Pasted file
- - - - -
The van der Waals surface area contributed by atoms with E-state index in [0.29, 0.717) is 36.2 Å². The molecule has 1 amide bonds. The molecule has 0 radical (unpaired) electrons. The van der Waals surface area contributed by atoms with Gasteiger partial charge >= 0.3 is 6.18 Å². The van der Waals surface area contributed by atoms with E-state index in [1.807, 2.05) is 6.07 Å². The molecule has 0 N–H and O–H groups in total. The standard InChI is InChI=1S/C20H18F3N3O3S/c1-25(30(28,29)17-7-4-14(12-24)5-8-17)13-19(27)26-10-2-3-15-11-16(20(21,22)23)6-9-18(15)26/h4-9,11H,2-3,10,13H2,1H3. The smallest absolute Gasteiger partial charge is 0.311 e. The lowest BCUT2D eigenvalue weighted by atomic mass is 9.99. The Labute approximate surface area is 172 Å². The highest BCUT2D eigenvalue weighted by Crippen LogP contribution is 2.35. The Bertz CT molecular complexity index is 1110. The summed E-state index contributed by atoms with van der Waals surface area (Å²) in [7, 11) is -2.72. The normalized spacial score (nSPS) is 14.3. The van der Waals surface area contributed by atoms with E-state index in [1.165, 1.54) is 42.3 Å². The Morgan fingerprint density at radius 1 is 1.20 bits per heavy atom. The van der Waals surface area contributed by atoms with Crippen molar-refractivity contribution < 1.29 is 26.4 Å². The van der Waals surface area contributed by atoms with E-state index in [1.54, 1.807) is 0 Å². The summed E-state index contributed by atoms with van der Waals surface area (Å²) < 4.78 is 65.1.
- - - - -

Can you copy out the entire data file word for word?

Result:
The van der Waals surface area contributed by atoms with E-state index in [0.29, 0.717) is 36.2 Å². The molecule has 1 amide bonds. The molecule has 0 radical (unpaired) electrons. The van der Waals surface area contributed by atoms with Gasteiger partial charge >= 0.3 is 6.18 Å². The van der Waals surface area contributed by atoms with E-state index in [1.807, 2.05) is 6.07 Å². The molecule has 0 N–H and O–H groups in total. The standard InChI is InChI=1S/C20H18F3N3O3S/c1-25(30(28,29)17-7-4-14(12-24)5-8-17)13-19(27)26-10-2-3-15-11-16(20(21,22)23)6-9-18(15)26/h4-9,11H,2-3,10,13H2,1H3. The smallest absolute Gasteiger partial charge is 0.311 e. The lowest BCUT2D eigenvalue weighted by atomic mass is 9.99. The Labute approximate surface area is 172 Å². The highest BCUT2D eigenvalue weighted by Crippen LogP contribution is 2.35. The Bertz CT molecular complexity index is 1110. The summed E-state index contributed by atoms with van der Waals surface area (Å²) in [7, 11) is -2.72. The normalized spacial score (nSPS) is 14.3. The van der Waals surface area contributed by atoms with E-state index in [1.165, 1.54) is 42.3 Å². The Morgan fingerprint density at radius 1 is 1.20 bits per heavy atom. The van der Waals surface area contributed by atoms with Crippen molar-refractivity contribution < 1.29 is 26.4 Å². The van der Waals surface area contributed by atoms with E-state index in [1.54, 1.807) is 0 Å². The summed E-state index contributed by atoms with van der Waals surface area (Å²) < 4.78 is 65.1.